Then the day I was dreading finally came, and he decided I had done something to earn another beating. It was the day I killed my second stepdad. I was in the drying room stringing up peppers to dry. My mother grew an impressive variety of peppers, and at the end of the growing season I hung the remainders from a row of hooks on the rafters to air dry over the winter. Come planting time, we would pull the dried peppers down and crack them open and then shake out the dried seeds to plant. It was something I greatly enjoyed. It gave me peace at a time in my life when it was a rarity.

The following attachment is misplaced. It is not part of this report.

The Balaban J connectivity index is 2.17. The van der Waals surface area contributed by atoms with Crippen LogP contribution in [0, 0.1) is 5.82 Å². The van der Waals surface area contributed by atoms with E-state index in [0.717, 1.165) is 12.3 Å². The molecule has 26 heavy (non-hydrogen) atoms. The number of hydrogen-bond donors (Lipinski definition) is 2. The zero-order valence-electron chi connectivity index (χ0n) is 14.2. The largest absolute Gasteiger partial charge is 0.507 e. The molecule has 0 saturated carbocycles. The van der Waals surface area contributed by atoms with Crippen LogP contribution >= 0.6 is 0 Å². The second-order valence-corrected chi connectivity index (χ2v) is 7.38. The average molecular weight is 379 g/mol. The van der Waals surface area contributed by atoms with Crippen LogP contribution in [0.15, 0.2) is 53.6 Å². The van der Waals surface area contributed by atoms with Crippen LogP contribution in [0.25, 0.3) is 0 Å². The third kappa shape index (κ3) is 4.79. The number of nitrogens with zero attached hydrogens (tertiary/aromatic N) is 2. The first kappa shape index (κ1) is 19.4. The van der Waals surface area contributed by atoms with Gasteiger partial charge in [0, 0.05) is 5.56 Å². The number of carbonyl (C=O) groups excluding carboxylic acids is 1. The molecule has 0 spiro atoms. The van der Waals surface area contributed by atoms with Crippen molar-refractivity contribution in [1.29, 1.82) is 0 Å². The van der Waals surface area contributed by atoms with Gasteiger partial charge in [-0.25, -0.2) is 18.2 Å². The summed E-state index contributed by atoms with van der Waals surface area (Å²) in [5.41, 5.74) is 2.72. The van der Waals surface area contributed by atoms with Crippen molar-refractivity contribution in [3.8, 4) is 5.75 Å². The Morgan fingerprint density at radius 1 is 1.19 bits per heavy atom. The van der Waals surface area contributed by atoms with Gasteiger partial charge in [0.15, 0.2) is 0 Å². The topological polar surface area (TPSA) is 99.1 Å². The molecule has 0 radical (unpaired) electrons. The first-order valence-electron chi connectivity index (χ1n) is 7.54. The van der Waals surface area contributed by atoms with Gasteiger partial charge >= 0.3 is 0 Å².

I had my back to the door, standing on a small stool while I hung the strands of peppers tied with garden twine. I saw a shadow fall across the room and I knew he was there for me. As I turned to face him, I started to speak. I'm not sure what I meant to say to him. Maybe I was going to try and actually speak with him, to communicate like a normal human being. Maybe I was going to ask him to just leave me alone. I can't remember exactly, but I do remember the word "Listen..." leaving my mouth a moment before he kicked the stool out from under me. I fell to the floor and hit my jaw hard on the wooden plank floor. The pain was instantaneous and sharp, like a lightning bolt had struck me in the head. I heard a ringing in my ears and my vision doubled. I slowly regained my senses and stood up, hoping that he had gone.